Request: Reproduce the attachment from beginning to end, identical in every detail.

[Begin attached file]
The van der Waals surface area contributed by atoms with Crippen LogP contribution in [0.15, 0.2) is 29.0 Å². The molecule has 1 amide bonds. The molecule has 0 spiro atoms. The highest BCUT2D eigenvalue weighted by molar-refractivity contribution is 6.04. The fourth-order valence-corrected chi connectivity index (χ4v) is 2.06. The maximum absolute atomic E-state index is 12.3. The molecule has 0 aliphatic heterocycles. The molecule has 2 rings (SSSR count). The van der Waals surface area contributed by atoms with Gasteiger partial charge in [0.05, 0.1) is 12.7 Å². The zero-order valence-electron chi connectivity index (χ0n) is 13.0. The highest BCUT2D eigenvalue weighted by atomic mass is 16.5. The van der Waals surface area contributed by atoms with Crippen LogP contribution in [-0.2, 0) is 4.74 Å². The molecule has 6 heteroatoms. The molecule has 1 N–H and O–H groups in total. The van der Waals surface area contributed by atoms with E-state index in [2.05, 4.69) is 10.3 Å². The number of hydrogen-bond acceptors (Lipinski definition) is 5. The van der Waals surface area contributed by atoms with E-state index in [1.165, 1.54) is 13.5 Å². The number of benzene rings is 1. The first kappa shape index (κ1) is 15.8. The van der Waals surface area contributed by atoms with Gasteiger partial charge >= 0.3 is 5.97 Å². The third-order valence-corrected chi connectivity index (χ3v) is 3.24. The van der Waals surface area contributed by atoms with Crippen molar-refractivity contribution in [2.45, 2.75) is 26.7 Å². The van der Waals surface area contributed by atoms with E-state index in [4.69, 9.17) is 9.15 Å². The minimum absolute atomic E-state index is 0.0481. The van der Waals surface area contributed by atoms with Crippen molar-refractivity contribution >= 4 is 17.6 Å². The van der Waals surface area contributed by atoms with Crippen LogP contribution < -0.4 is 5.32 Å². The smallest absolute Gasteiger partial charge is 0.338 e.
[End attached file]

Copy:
The van der Waals surface area contributed by atoms with Crippen LogP contribution in [0.15, 0.2) is 29.0 Å². The molecule has 1 amide bonds. The molecule has 0 spiro atoms. The highest BCUT2D eigenvalue weighted by molar-refractivity contribution is 6.04. The fourth-order valence-corrected chi connectivity index (χ4v) is 2.06. The maximum absolute atomic E-state index is 12.3. The molecule has 0 aliphatic heterocycles. The molecule has 2 rings (SSSR count). The van der Waals surface area contributed by atoms with Gasteiger partial charge in [0.05, 0.1) is 12.7 Å². The zero-order valence-electron chi connectivity index (χ0n) is 13.0. The highest BCUT2D eigenvalue weighted by atomic mass is 16.5. The van der Waals surface area contributed by atoms with Crippen LogP contribution in [-0.2, 0) is 4.74 Å². The molecule has 6 heteroatoms. The molecule has 1 N–H and O–H groups in total. The van der Waals surface area contributed by atoms with E-state index in [2.05, 4.69) is 10.3 Å². The number of hydrogen-bond acceptors (Lipinski definition) is 5. The van der Waals surface area contributed by atoms with E-state index in [1.165, 1.54) is 13.5 Å². The number of benzene rings is 1. The first kappa shape index (κ1) is 15.8. The van der Waals surface area contributed by atoms with Gasteiger partial charge >= 0.3 is 5.97 Å². The third-order valence-corrected chi connectivity index (χ3v) is 3.24. The van der Waals surface area contributed by atoms with Crippen molar-refractivity contribution in [2.45, 2.75) is 26.7 Å². The van der Waals surface area contributed by atoms with E-state index in [4.69, 9.17) is 9.15 Å². The minimum absolute atomic E-state index is 0.0481. The van der Waals surface area contributed by atoms with Crippen molar-refractivity contribution >= 4 is 17.6 Å². The van der Waals surface area contributed by atoms with Crippen LogP contribution < -0.4 is 5.32 Å². The smallest absolute Gasteiger partial charge is 0.338 e.